TAMPA: NASA is poised to launch Saturday its most advanced space laser ever, ICESat-2, a $1 billion dollar mission to reveal the depths of the Earth’s melting ice as the climate warms.
The half-ton satellite, about the size of a smart-car, is scheduled to blast off atop a Delta II rocket on September 15 from Vandenberg Air Force Base in California.
The 40-minute launch window opens at 5:46 am local time (1246 GMT). The mission is “exceptionally important for science,” Richard Slonaker, ICESat-2 program executive at NASA, told reporters ahead of the launch.
That’s because it has been nearly a decade since NASA had a tool in orbit to measure ice sheet surface elevation across the globe. The preceding mission, ICESat, launched in 2003 and ended in 2009. From it, scientists learned that sea ice was thinning, and ice cover was disappearing from coastal areas in Greenland and Antarctica.
In the intervening nine years, an aircraft mission, called Operation IceBridge, has flown over the Arctic and Antarctic, “taking height measurements and documenting the changing ice,” NASA said. But an update is urgently needed.
Humanity’s constant reliance on fossil fuels for energy means planet-warming greenhouse gases are continuing to mount. Global average temperatures are climbing year after year, with four of the hottest years in modern times all taking place from 2014-2017. Ice cover is shrinking in the Arctic and Greenland, adding to sea level rise that threatens hundreds of millions of people along the coastlines.
ICESat-2 should help scientists understand just how much melting the ice sheets are contributing to sea level rise.
“We are going to be able to look at specifically how the ice is changing just over the course of a single year,” said Tom Wagner, cryosphere program scientist at NASA.
Adding this precise level of data to that collected in prior years should boost scientists’ understanding of climate change and improve forecasts of sea level rise, he said.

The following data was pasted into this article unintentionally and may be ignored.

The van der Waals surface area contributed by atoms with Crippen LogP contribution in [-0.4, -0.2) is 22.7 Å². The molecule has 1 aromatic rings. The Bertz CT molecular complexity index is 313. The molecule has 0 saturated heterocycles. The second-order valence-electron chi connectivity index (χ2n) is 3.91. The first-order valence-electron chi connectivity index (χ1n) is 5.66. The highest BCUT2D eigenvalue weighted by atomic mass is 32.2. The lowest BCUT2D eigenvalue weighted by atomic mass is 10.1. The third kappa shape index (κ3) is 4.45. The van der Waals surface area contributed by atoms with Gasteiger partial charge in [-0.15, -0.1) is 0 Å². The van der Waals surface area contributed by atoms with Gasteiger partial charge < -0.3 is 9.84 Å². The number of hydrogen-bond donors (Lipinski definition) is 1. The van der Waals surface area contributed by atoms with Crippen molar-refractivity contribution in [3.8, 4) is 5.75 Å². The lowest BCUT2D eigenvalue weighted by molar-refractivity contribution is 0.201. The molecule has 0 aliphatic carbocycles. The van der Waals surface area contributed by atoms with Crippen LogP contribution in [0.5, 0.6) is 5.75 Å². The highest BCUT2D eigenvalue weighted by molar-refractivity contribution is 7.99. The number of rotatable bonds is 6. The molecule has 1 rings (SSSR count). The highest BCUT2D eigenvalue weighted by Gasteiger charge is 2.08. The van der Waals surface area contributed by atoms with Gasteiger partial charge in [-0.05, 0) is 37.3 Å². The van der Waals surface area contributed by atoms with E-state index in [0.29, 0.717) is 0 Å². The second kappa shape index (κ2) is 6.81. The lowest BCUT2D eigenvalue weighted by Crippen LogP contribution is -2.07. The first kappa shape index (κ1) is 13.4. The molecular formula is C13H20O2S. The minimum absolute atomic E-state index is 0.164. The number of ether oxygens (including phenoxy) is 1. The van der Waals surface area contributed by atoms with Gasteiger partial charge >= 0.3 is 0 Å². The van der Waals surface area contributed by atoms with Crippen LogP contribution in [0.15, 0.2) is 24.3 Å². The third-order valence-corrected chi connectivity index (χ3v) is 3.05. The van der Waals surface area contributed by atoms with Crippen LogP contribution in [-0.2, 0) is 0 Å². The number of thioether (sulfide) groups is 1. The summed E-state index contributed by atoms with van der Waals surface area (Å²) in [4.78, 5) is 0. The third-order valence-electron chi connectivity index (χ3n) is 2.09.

ICESat-2 is equipped with a pair of lasers – one is on board as a back-up – that are far more advanced than the kind aboard the preceding ICESat mission.
Though powerful, the laser will not be hot enough to melt ice from its vantage point some 300 miles (500 kilometers) above the Earth, NASA said.
The new laser will fire 10,000 times in one second, compared to the original ICESat which fired 40 times a second.
The result is a far higher degree of detail, akin to taking 130 images of a single football field, compared to one shot of each goal post.
Measurements will be taken every 2.3 feet (0.7 meters)along the satellite’s path. “The mission will gather enough data to estimate the annual elevation change in the Greenland and Antarctic ice sheets even if it’s as slight as four millimeters – the width of a No. 2 pencil,” NASA said in a statement.
Importantly, the laser will measure the slope and height of the ice, not just the area it covers. “One of the things that we are trying to do is, one, characterize the change that is taking place within the ice, and this is going to greatly improve our understanding of that, especially over areas where we don’t know how well it is changing right now,” Wagner said, mentioning the deep interior of Antarctica as one such area of mystery.
The mission is meant to last three years but has enough fuel to continue for 10, if mission managers decide to extend its life.
CM issues directions to cope with flood threats
LAHORE: Punjab Chief Minister (CM) Sardar Usman Buzdar has said that keeping in view predictions of heavy rainfall and floods, all arrangements should be completed in order to cope with the threats.
He said that provincial and federal institutions concerned should work in an integrated manner to ensure the best arrangements for any emergency-like situation.
The CM said that all departments should perform their duties under the best coordination and keep close contact with the Meteorological Committee for Floods.
Information on climate situation should be received on a daily basis, he said and further directed the officials to devise an emergency plan regarding rain and expected floods. He said that he would personally supervise the arrangements and would not tolerate any laxity in this regard.